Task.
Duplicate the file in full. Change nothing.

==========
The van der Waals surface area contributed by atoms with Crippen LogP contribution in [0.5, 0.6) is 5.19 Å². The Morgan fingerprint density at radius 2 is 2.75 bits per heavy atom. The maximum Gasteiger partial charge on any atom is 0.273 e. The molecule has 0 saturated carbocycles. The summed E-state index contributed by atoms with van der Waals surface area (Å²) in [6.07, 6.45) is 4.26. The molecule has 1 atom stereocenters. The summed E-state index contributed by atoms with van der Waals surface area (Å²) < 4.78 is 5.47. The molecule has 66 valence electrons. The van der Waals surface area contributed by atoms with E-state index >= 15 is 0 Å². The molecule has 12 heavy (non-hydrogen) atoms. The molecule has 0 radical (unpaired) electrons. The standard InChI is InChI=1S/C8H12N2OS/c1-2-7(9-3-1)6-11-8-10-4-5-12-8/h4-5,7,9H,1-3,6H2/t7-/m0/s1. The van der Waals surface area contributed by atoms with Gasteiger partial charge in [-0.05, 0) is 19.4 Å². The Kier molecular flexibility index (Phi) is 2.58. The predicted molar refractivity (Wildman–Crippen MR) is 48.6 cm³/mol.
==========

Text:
The van der Waals surface area contributed by atoms with Crippen LogP contribution in [0.5, 0.6) is 5.19 Å². The Morgan fingerprint density at radius 2 is 2.75 bits per heavy atom. The maximum Gasteiger partial charge on any atom is 0.273 e. The molecule has 0 saturated carbocycles. The summed E-state index contributed by atoms with van der Waals surface area (Å²) in [6.07, 6.45) is 4.26. The molecule has 1 atom stereocenters. The summed E-state index contributed by atoms with van der Waals surface area (Å²) < 4.78 is 5.47. The molecule has 66 valence electrons. The van der Waals surface area contributed by atoms with E-state index >= 15 is 0 Å². The molecule has 12 heavy (non-hydrogen) atoms. The molecule has 0 radical (unpaired) electrons. The standard InChI is InChI=1S/C8H12N2OS/c1-2-7(9-3-1)6-11-8-10-4-5-12-8/h4-5,7,9H,1-3,6H2/t7-/m0/s1. The van der Waals surface area contributed by atoms with Gasteiger partial charge in [-0.05, 0) is 19.4 Å². The Kier molecular flexibility index (Phi) is 2.58. The predicted molar refractivity (Wildman–Crippen MR) is 48.6 cm³/mol.